Friday, April 1, 2016

Study Trip to India: An extremely rewarding experience

Students at SAIS learn inside and outside the classroom. Today, Farima Alidadi, a current student in the Latin America Studies Program (LASP) at SAIS Europe, tells us how she and a group of SAIS students spent the one-week break in January 2016 after the end of the first semester exams. 

The trip brought together students in the LASP program across the Bologna and Washington campuses. 

During the break earlier this year, the SAIS Latin American Studies Program (LASP) sponsored a one-week study trip to India with the aim of examining Latin American relations within a global framework. 

In the past, LASP students had participated in study trips to countries such as China, Brazil, and Costa Rica. This year, it was the first time the Program traveled to the South Asian country.

I saw the trip as an invaluable opportunity to strengthen my knowledge of the region having worked in Colombia on a Fulbright grant. At SAIS, I am focusing on international development and social inclusion in Latin America, areas of great importance for India as well.

I learned about the trip when Anne McKenzie, Senior Academic Coordinator for the LASP program, came to SAIS Europe. I was very excited about applying for this study trip --for which there were ten spots available-- and I am grateful to have been selected to participate. To prepare, we met as a group throughout the fall semester to strengthen our knowledge of India in terms of politics, economics, and development through research presentations.

Before I knew it, the fall semester was over and I was boarding a plane to New Delhi.
Farima (first from right) and her classmates with Dean Vali Nasr (center)

Lead by Francisco E. González, LASP Senior Associate Professor at SAIS, we explored the growing economic, diplomatic, and political links between India and Latin American countries, within the context of energy supply challenges, food security issues, and evolving geopolitical dynamics.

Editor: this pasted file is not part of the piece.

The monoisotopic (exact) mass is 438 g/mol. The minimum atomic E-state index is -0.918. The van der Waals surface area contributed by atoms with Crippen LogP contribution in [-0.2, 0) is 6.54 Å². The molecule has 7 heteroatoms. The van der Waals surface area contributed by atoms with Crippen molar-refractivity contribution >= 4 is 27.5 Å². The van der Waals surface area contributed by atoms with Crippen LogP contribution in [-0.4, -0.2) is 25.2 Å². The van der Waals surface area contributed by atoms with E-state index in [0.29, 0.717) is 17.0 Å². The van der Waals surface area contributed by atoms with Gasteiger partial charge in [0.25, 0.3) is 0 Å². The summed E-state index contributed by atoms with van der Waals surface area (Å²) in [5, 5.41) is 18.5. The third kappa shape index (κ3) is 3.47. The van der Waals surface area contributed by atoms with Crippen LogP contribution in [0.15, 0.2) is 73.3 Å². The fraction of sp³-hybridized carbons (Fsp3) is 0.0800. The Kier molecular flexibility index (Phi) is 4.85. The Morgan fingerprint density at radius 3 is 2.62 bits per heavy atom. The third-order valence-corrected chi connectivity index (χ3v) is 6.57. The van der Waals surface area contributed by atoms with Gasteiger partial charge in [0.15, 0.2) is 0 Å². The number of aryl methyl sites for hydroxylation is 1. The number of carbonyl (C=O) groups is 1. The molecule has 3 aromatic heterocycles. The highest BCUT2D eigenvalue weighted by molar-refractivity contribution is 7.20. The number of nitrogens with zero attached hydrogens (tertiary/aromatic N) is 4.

We met with Indian, Latin American, and American businesses, diplomats, scholars, and journalists based in New Delhi and Mumbai, which allowed us to assess the opportunities and challenges ahead for a South-South relationship that holds great trade, economic, political, and cultural potential. The organizations we met with included the Mexican Embassy, UNDP, Indian Ministry of External Affairs (MEA), Aditya Birla Group, and Tata Consultancy Services (TCS).

These meetings were extremely valuable as we learned of the various areas of opportunity for Indo-Latin American relations, including energy, mining, information technology, pharmaceuticals, tourism, and education. Each meeting gave us a different perspective on these relations, but they all emphasized the importance of stronger ties between Latin American countries and India.

When we were in New Delhi, we attended a reception with Dean Vali Nasr where we met SAIS alumni and prospective students. The event was hosted by a SAIS Europe and LASP alumnus.

"The trip to India was a great experience,” said Martina Improta, a second year student who spent her first year in Bologna. “[It] deepened my knowledge of this emerging global player and enhanced my understanding of the strategies it uses to penetrate new markets and to increase its leverage in world politics.”

At the UNDP
Ending my first semester at SAIS with this trip was extremely rewarding. The trip not only allowed me to gain great insight into the political, economic, and cultural complexities that tie Latin American countries to India, but it also reinforced my passion for the region and illuminated how the various regions I am connected to are related. I have always been passionate about Latin America, but because of my Iranian American background, it was important for me to study the region within a global context.

When I was in India, the implications of the lifting of Iran sanctions and the effects of India’s investment in Latin American energy sources and other geopolitical dynamics came up many times during our meetings.

Gaining the field experience in India through interactions with Latin Americans, Americans, and Indians all interested in Indo-Latin American relations gave me an interesting perspective on this issue that I would not have been able to gain through just the classroom itself.

The trip has given me a new outlook when approaching Latin America and I cannot wait to apply it to future classes and experiences in the region.

Farima Alidadi
SAIS Europe 2016

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